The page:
So, from the start, the national scheme envisaged imposing hospitals on undeveloped sites for cohort 4 hospitals using an off-the -peg design. The local NHP team shared this with County Councillors but then carried out a wide-ranging survey of staff and users without making it clear that we were wasting our time if we wanted hospitals to be near where people actually live or near transport hubs or accessible by current routes.

I, and thousands of others, thought it was a genuine survey, not a massive PR exercise.

Having our local hospital design and location mandated by a faceless remote bureaucracy is unacceptable. Any financial savings in the construction, if ever delivered, must be balanced against the negative impact on people’s health.

We should be planning for an ageing population and for fewer individual car journeys. (One tip on government websites for achieving this is to ‘live locally’!)

As things stand, the same site option, favoured by the survey respondents, is not to be available to the people of Central Lancashire.

However, the same site option is currently the most common choice for hospitals which are in earlier cohorts of the programme and are free to influence design and location.

Across England the same or an adjacent site are the favoured locations for replacement hospitals. This has the advantage of the site already being in the ownership of the Trust. It enables those who work at the hospital to continue to live in locations that allow them to combine travel to work with other commitments including schooling and family.

These locations are served by established public transport hubs and networks understood by the users. These other hospital trusts have not opted for flight to a greenfield site but instead use imaginative architecture to serve the people who live in the area.

The following new hospitals are all to be developed on their current or on adjacent sites: Leicester, Hillingdon, Watford, Sutton, Leeds.

How Hillingdon hospital is due to be redeveloped on the same site

Some of the above were pressured to move out of town. They resisted. Preston should not be the poor relation.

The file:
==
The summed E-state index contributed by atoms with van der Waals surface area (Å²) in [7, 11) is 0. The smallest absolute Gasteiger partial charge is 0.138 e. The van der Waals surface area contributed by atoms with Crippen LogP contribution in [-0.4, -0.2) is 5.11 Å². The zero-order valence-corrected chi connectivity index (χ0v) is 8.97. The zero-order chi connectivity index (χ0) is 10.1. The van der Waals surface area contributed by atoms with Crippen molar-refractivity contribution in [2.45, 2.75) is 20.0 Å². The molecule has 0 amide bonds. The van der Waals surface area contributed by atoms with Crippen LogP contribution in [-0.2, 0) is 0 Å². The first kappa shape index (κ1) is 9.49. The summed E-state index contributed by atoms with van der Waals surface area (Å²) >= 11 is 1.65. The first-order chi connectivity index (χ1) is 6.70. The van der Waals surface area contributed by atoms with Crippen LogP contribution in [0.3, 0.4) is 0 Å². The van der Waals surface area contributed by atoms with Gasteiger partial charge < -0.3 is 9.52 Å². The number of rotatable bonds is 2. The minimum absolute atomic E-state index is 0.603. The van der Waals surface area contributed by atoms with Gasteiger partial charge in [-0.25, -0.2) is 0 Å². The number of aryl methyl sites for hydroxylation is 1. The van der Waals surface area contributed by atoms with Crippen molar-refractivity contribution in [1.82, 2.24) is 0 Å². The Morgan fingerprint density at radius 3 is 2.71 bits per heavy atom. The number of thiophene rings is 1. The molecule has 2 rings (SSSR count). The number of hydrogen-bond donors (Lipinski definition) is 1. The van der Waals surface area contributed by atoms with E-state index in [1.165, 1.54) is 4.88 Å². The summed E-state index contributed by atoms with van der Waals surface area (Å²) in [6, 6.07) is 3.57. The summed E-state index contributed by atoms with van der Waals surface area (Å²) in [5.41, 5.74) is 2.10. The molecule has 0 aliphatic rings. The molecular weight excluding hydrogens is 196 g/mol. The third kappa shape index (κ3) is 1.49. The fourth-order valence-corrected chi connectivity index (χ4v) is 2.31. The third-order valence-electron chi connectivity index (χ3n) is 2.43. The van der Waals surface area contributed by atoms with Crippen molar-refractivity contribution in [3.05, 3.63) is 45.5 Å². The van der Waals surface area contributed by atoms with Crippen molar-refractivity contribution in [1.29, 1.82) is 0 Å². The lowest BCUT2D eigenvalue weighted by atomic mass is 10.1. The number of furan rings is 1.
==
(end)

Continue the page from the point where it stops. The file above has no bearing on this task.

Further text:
In November 2023 the cross-party Public Accounts Committee (PAC) indicated it had no confidence in the NHP plans and warned that the standardised design posed a risk that these hospitals would be too small to meet future needs. NHS England has since invited bids for a new £600m consultancy contract for a ‘Programme Delivery Partner’. £60m has already been spent.

A new government might well reconsider whether this really delivers value for money in terms of the health of the nation. I believe this lack of progress on the NHP presents a golden opportunity to revisit and challenge the issue of a suitable site for the new hospitals.

Whichever party forms the next government there will have to be a major review of both need and affordability.

Untested plans, designed principally to save money, pose a risk to those who will use them for generations to come. RPH is a massive ground level car park with a hospital attached!

It should follow the example of others, develop on the existing site, beginning with a muti-storey car park.

Whether at national, county or local level, politicians should now be fighting for a bespoke hospital close to the bulk of the populations that need it most.

You don’t level up by making those whose needs are greatest travel further for their care.

What do you think about the proposed new hospital? Let us know in the comments below

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This is a guest post from Steve Harrison. He was born and educated in Preston. He worked in Preston on the docks, on the buses and at Whittingham Hospital as a student before a career in teaching. He was later Senior Education Adviser/Inspector for Preston and South Ribble before moving into writing and
publishing. Since retiring he has been active in volunteering. He supports North End.